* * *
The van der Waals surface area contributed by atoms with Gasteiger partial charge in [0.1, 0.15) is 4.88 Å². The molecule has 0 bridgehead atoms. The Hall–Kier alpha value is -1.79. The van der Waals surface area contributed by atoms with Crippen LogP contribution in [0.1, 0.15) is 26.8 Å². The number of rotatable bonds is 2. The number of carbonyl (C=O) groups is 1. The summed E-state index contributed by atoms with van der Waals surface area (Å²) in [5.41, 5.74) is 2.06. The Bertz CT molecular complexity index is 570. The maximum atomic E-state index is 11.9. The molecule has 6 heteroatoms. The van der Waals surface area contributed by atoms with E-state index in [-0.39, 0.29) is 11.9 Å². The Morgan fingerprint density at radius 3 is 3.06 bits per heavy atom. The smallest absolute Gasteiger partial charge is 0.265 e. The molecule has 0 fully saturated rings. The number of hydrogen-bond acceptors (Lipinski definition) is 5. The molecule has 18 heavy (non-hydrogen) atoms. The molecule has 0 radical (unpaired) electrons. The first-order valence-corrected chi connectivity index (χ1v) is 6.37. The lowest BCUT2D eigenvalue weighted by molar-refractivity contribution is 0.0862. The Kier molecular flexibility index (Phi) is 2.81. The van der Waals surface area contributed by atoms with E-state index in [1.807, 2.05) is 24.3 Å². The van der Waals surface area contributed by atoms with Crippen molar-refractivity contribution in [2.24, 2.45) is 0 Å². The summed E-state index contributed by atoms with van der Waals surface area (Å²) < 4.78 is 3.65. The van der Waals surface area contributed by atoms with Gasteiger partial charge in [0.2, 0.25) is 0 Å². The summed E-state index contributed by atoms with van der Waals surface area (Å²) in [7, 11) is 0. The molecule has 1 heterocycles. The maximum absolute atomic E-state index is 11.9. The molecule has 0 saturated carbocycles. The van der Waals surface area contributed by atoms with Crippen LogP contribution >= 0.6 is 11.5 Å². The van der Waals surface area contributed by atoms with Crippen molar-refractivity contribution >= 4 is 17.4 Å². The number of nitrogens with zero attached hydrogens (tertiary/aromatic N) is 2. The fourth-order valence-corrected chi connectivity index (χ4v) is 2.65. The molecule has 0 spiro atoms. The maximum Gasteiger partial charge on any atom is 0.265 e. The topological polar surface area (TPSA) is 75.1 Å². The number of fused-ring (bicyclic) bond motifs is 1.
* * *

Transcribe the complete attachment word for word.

The van der Waals surface area contributed by atoms with Gasteiger partial charge in [0.1, 0.15) is 4.88 Å². The molecule has 0 bridgehead atoms. The Hall–Kier alpha value is -1.79. The van der Waals surface area contributed by atoms with Crippen LogP contribution in [0.1, 0.15) is 26.8 Å². The number of rotatable bonds is 2. The number of carbonyl (C=O) groups is 1. The summed E-state index contributed by atoms with van der Waals surface area (Å²) in [5.41, 5.74) is 2.06. The Bertz CT molecular complexity index is 570. The maximum atomic E-state index is 11.9. The molecule has 6 heteroatoms. The van der Waals surface area contributed by atoms with E-state index in [-0.39, 0.29) is 11.9 Å². The Morgan fingerprint density at radius 3 is 3.06 bits per heavy atom. The smallest absolute Gasteiger partial charge is 0.265 e. The molecule has 0 fully saturated rings. The number of hydrogen-bond acceptors (Lipinski definition) is 5. The molecule has 18 heavy (non-hydrogen) atoms. The molecule has 0 radical (unpaired) electrons. The first-order valence-corrected chi connectivity index (χ1v) is 6.37. The lowest BCUT2D eigenvalue weighted by molar-refractivity contribution is 0.0862. The Kier molecular flexibility index (Phi) is 2.81. The van der Waals surface area contributed by atoms with E-state index in [1.807, 2.05) is 24.3 Å². The van der Waals surface area contributed by atoms with Crippen molar-refractivity contribution in [2.24, 2.45) is 0 Å². The summed E-state index contributed by atoms with van der Waals surface area (Å²) < 4.78 is 3.65. The van der Waals surface area contributed by atoms with Gasteiger partial charge in [0.2, 0.25) is 0 Å². The summed E-state index contributed by atoms with van der Waals surface area (Å²) in [7, 11) is 0. The molecule has 1 heterocycles. The maximum absolute atomic E-state index is 11.9. The molecule has 0 saturated carbocycles. The van der Waals surface area contributed by atoms with Crippen LogP contribution >= 0.6 is 11.5 Å². The van der Waals surface area contributed by atoms with Crippen molar-refractivity contribution >= 4 is 17.4 Å². The number of nitrogens with zero attached hydrogens (tertiary/aromatic N) is 2. The fourth-order valence-corrected chi connectivity index (χ4v) is 2.65. The molecule has 0 spiro atoms. The maximum Gasteiger partial charge on any atom is 0.265 e. The topological polar surface area (TPSA) is 75.1 Å². The number of fused-ring (bicyclic) bond motifs is 1.